BooksOfTheMoon

Night Watch (Discworld, #29)

By Terry Pratchett

Rating: 4 stars

I bought this book when it came out in 2003*, as I did with all new Discworld books at the time, read it once, and for whatever reason, it never quite gelled with me, so it’s been sitting on the shelf and has never been reread. But I know lots of people for whom Night Watch is their favourite Discworld novel, so eventually I thought I should give it another go. And I’m quite glad that I did, because it’s a very good book. There’s a lot of depth to it, with complex discussion of justice, revolution, complicity and much more.

But (you knew there was going to be a ‘but’), for me, the best Discworld novels marry complex themes with a light touch and lots of humour. While there are lines here that made me smile, there were none that made me laugh. And, to be fair, even Pratchett would struggle to wring humour out of torture and police brutality. So while I enjoyed this book a lot (and will probably reread it again), I still pined a bit for Men at Arms.

Here, Vimes is pulled out of his comfortable life, shoved back in time and left with nothing. He’s got to capture a dangerous criminal who came back with him, teach his younger self how to become a copper and worry about a revolution, all without breaking history. We’re introduced to an older, more dangerous Ankh-Morpork, one that hasn’t yet been tamed and strengthened by Lord Vetinari, where a paranoid man sits on the Patrician’s chair, seeing plots wherever he looks. And has his special Watch squad, the Unmentionables, out “dealing” with them, while the rest of the Watch looks the other way, and tries not to think about the special cells under the watch house.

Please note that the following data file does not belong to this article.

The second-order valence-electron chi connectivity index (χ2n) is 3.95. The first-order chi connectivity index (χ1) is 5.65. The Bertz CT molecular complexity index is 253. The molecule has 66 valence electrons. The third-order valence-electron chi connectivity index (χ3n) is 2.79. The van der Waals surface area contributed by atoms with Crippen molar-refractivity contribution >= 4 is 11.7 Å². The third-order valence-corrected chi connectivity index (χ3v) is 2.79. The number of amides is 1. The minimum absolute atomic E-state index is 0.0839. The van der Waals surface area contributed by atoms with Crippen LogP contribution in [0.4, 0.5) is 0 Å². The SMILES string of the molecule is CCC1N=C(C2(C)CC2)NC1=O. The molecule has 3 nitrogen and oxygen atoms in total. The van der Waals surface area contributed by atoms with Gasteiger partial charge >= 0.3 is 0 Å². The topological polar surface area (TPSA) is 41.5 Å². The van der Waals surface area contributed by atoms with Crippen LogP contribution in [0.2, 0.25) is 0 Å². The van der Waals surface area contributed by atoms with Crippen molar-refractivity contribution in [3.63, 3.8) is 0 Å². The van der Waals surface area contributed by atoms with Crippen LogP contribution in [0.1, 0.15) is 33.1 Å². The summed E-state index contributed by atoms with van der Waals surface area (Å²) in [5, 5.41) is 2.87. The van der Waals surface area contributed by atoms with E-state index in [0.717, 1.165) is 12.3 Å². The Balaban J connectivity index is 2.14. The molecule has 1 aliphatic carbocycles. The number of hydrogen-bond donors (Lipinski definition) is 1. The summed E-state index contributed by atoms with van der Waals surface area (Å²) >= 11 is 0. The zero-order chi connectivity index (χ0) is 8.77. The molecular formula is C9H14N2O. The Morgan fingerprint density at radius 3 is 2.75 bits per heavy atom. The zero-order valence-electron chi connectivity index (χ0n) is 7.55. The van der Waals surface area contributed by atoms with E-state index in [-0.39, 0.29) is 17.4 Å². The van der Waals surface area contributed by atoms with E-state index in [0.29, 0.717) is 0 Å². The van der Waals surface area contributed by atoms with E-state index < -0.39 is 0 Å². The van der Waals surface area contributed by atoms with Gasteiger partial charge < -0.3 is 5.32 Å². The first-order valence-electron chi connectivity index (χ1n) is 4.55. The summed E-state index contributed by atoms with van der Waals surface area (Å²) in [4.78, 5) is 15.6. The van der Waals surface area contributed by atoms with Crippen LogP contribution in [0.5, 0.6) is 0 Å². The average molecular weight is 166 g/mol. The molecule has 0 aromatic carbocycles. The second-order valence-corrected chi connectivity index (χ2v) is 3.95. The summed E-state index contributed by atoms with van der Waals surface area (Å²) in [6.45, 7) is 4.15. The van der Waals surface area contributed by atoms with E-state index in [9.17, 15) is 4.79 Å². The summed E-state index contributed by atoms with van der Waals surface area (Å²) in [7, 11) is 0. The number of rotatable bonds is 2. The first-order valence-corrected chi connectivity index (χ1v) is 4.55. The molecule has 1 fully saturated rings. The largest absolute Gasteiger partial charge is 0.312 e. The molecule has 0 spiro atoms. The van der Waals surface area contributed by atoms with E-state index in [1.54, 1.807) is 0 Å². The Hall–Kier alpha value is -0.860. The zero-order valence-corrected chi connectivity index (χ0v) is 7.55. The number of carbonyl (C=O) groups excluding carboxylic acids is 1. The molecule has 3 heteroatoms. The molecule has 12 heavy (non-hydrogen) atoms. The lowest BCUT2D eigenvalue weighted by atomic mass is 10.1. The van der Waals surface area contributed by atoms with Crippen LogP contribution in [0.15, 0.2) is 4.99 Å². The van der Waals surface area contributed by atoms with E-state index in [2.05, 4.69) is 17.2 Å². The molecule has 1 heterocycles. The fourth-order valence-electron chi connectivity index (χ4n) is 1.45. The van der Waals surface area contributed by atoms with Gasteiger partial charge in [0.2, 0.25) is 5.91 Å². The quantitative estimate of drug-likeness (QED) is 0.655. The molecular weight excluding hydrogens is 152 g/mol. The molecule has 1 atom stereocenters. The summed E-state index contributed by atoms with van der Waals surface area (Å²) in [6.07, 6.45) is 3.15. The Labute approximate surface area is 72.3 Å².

So, a good book, a very good book. Lots to think about, and, despite everything, a lightness of touch as well. I can see why so many people love it – it’s got a good plot, complex characterisation (for Vimes, at least) and interesting themes. But for me, it’s a little too dark and is a little short on the humour that I feel characterises the cream of the Discworld.

* Yes, I’m one of those cheapos who waits for the paperback**
** That reminds me, another (lesser) complaint is that there’s far too few footnotes in this book

Book details

ISBN: 9780552148993
Publisher: Corgi
Year of publication: 2003

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